In pharmaceutical research, making multiple statistical inferences is standard practice. Unless adjustments are made for multiple testing, the probability of making erroneous determinations of significance increases with the number of inferences. Closed testing is a flexible and easily explained approach to controlling the overall error rate that has seen wide use in pharmaceutical research, particularly in clinical trials settings. In this article, we first give a general review of the uses of multiple testing in pharmaceutical research, with particular emphasis on the benefits and pitfalls of closed testing procedures. We then provide a more technical examination of a class of closed tests that use additive-combination-based and minimum-based p-value statistics, both of which are commonly used in pharmaceutical research. We show that, while the additive combination tests are generally far superior to minimum p-value tests for composite hypotheses, the reverse is true for multiple comparisons using closure-based testing. The loss of power of additive combination tests is explained in terms worst-case “hurdles” that must be cleared before significance can be determined via closed testing. We prove mathematically that this problem can result in the power of a closure-based minimum p-value test approaching 1, while the power of a closure-based additive combination test approaches 0. Finally, implications of these results to pharmaceutical researchers are given.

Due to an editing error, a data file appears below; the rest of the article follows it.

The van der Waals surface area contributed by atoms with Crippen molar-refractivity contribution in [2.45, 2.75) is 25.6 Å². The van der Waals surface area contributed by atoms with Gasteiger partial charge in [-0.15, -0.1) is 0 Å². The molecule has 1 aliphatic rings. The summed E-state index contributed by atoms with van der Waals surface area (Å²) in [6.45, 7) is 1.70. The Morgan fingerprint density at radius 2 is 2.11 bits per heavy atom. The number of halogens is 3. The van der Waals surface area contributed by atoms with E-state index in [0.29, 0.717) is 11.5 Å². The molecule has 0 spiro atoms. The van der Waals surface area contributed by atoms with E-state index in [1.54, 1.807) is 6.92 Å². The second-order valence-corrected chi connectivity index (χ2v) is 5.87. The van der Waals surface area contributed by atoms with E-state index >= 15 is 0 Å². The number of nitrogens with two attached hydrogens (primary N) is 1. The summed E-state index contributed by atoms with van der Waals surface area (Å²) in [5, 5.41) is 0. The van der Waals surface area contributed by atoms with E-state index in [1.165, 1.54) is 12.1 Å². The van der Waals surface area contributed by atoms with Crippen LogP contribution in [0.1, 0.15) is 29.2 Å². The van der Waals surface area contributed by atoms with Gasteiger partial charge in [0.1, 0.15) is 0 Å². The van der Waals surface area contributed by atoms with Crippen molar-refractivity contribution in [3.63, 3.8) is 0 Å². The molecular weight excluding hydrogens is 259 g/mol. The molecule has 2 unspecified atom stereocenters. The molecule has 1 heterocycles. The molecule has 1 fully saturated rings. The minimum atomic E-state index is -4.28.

- Clinical trials
- Closure-based multiple testing
- p-Value combination tests